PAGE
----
More interesting than the kidnapping story, which was quite well known in Holland, is that Cruyff last week claimed that his wife was somewhere in the Spanish mountains during that stage of the World Cup and could not be reached by phone. So she did not know about the swimming pool incident and he never called her. It was therefore the kidnapping that kept him at home and not his wife.

Sir Bobby Charlton, Johan Cruyff
GettyImages / MatthewLewisJohan Cruyff (right) enjoys a round of golf with Sir Bobby Charlton

A story in another recent book says that Danny flew from Spain to Amsterdam on Saturday to travel to the final the next day, which does not fit very well with either of these stories.

What exactly is going on here?

It all started when someone on a recent talk show suggested that Cruyff had done a u-turn on his return to Ajax because his wife had told him so. Then Carles Rexach published his book and also claimed that she always had a big influence over his career.

Cruyff clearly had enough of the scapegoating of his wife - or the suggestion that he takes orders from her - and recorded the now famous interview on Radio Cataluna. When asked why he never bothered to set the record straight before, he said that he found it rather convenient to have his wife blamed for the situation and not himself, while she herself did not mind.

So after more than 30 years Danny seems to be exonerated. Obviously, the kidnapping was a horrifying and traumatic experience and may have washed away the last doubts of going to the World Cup. However, Cruyff cannot get away with blaming it as the real reason for staying in Spain.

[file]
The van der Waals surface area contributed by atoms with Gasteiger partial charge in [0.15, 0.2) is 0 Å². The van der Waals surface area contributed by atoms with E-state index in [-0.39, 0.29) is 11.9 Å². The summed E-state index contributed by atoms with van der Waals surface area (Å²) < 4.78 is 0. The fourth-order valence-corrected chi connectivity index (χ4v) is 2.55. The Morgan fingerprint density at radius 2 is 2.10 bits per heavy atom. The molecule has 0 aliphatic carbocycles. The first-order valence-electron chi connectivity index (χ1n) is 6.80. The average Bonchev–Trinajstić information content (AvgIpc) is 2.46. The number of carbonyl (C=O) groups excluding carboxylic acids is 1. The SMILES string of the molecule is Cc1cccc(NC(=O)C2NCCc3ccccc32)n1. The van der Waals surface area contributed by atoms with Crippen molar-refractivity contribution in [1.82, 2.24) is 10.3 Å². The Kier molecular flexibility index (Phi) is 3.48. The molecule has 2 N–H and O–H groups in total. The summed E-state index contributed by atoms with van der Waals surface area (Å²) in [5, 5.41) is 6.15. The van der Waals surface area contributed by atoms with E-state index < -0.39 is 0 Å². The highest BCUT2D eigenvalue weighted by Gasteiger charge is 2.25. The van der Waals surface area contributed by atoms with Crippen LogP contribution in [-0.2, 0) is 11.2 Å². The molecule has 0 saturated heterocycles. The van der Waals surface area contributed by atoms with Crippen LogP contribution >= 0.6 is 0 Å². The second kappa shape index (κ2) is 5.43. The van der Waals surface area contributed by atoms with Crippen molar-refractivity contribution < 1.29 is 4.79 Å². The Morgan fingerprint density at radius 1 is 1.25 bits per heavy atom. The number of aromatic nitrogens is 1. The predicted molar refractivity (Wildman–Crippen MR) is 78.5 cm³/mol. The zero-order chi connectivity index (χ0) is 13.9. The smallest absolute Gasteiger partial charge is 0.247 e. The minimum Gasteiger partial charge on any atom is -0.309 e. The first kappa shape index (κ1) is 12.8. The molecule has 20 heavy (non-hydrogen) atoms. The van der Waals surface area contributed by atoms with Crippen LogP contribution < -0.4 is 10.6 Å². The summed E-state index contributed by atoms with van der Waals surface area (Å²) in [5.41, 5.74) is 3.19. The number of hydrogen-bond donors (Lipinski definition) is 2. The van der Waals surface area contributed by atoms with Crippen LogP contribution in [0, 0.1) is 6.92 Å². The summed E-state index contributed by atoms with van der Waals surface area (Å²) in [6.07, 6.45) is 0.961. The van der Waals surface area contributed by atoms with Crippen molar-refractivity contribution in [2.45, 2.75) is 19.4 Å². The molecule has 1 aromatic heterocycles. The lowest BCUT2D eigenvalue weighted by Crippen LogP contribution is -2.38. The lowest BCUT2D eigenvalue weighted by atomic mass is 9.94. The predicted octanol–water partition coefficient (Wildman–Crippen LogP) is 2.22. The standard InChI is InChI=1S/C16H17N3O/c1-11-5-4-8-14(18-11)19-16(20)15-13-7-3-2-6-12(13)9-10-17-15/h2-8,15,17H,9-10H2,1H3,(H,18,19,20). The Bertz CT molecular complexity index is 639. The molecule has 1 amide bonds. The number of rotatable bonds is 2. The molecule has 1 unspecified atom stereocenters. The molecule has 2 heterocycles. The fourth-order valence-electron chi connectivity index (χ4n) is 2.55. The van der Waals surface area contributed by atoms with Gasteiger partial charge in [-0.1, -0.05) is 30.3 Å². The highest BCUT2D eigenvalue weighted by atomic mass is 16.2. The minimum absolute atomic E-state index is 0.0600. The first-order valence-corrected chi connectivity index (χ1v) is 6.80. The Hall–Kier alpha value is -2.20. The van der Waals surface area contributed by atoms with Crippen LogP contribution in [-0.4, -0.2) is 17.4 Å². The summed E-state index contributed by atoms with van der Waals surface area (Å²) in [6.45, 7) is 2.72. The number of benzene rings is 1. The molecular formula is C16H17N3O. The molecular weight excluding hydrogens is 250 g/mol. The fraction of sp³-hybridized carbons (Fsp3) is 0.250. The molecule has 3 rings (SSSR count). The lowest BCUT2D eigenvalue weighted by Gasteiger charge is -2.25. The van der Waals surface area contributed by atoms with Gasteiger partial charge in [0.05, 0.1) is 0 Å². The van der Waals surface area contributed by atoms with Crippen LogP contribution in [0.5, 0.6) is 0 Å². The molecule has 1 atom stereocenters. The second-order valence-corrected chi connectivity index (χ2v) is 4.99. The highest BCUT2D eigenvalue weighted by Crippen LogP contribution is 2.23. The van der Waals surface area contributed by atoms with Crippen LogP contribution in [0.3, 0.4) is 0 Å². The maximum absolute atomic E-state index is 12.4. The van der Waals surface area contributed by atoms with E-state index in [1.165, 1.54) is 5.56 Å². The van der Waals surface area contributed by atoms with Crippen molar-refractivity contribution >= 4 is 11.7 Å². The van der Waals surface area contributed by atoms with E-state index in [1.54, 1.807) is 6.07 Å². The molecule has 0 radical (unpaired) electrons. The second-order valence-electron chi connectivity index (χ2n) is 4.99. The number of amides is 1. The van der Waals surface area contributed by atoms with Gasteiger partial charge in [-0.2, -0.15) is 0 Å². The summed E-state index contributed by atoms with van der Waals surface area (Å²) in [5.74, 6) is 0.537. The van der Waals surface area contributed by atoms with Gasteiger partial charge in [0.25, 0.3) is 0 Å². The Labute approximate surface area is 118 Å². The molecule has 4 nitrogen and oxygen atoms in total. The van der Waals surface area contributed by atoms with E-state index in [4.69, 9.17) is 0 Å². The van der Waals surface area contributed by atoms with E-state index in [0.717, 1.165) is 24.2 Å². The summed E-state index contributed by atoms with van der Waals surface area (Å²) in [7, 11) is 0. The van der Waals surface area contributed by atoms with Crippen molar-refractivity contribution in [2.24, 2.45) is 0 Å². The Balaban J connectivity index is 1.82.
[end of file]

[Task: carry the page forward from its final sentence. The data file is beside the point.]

Few in Holland fell for the story and stick to the old 'Danny version'. A house guest at the Cruyff-mansion in Barcelona once recalled him being dimissed to the kitchen by saying: 'Cruyff! Get us some sugar.' To which he quietly obliged.

She can also be blamed for Holland missing out on the World Cup in 1970, and then probably winning it, why not, when Johan had to go on a trip to Milan with Danny to buy shoes for her shop in Amsterdam. He returned too late for the Dutch training camp before their decisive qualifier against Bulgaria and was subsequently dropped. A draw ended all hopes of a trip to Mexico.

It's better to look on the bright side - Cruyff is one of the few professional players who married young and kept his marriage alive over all these years. He also managed to keep himself, his wife and children away from the wrong kind of tabloid headlines.

His son Jordi has praised Johan as a very considerate and playful father and that his childhood was a very happy one, although his father was away quite often.

So, for Johan Cruyff his family may have been even more important than his football career, which may have prompted him to leave that crazy world behind at the end of 1977-78 as he had already suggested in 1974. At the same time he may have also decided that he would not leave his wife alone for another month again, considering he due was to retire anyway. A perfectly good reason, but apparently not one to mention at the time.

And would Holland have won the final in 1978 with him? Holland would probably have beaten Scotland or Peru then and progressed into the second round group with Argentina and Brazil. That would have been some spectacle!